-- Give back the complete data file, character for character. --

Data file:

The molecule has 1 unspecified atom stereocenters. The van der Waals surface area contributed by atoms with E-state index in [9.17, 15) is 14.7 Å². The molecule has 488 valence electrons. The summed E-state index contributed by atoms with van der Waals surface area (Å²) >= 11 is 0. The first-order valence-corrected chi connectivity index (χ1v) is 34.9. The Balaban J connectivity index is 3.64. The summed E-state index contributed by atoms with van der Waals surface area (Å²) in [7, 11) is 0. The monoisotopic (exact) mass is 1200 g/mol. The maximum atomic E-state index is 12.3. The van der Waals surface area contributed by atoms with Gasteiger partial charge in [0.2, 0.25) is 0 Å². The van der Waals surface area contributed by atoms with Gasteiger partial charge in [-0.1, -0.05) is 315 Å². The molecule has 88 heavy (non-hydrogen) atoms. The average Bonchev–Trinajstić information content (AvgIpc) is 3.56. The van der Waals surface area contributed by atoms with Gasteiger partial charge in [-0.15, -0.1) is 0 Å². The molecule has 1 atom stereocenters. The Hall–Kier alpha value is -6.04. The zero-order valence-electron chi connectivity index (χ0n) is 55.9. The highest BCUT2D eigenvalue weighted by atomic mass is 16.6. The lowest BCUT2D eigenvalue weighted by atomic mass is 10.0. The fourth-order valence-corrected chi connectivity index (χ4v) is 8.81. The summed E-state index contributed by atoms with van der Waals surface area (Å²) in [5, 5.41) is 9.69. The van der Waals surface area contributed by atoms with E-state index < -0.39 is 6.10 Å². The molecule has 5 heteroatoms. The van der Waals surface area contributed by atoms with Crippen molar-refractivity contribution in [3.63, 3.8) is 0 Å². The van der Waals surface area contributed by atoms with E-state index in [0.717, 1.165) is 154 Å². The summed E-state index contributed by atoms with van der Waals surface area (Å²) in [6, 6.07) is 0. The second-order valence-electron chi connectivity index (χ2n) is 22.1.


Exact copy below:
The molecule has 1 unspecified atom stereocenters. The van der Waals surface area contributed by atoms with E-state index in [9.17, 15) is 14.7 Å². The molecule has 488 valence electrons. The summed E-state index contributed by atoms with van der Waals surface area (Å²) >= 11 is 0. The first-order valence-corrected chi connectivity index (χ1v) is 34.9. The Balaban J connectivity index is 3.64. The summed E-state index contributed by atoms with van der Waals surface area (Å²) in [7, 11) is 0. The monoisotopic (exact) mass is 1200 g/mol. The maximum atomic E-state index is 12.3. The van der Waals surface area contributed by atoms with Gasteiger partial charge in [0.2, 0.25) is 0 Å². The van der Waals surface area contributed by atoms with Gasteiger partial charge in [-0.1, -0.05) is 315 Å². The molecule has 88 heavy (non-hydrogen) atoms. The average Bonchev–Trinajstić information content (AvgIpc) is 3.56. The van der Waals surface area contributed by atoms with Gasteiger partial charge in [-0.15, -0.1) is 0 Å². The molecule has 1 atom stereocenters. The Hall–Kier alpha value is -6.04. The zero-order valence-electron chi connectivity index (χ0n) is 55.9. The highest BCUT2D eigenvalue weighted by atomic mass is 16.6. The lowest BCUT2D eigenvalue weighted by atomic mass is 10.0. The fourth-order valence-corrected chi connectivity index (χ4v) is 8.81. The summed E-state index contributed by atoms with van der Waals surface area (Å²) in [5, 5.41) is 9.69. The van der Waals surface area contributed by atoms with E-state index < -0.39 is 6.10 Å². The molecule has 5 heteroatoms. The van der Waals surface area contributed by atoms with Crippen molar-refractivity contribution in [3.63, 3.8) is 0 Å². The van der Waals surface area contributed by atoms with E-state index in [0.717, 1.165) is 154 Å². The summed E-state index contributed by atoms with van der Waals surface area (Å²) in [6, 6.07) is 0. The second-order valence-electron chi connectivity index (χ2n) is 22.1.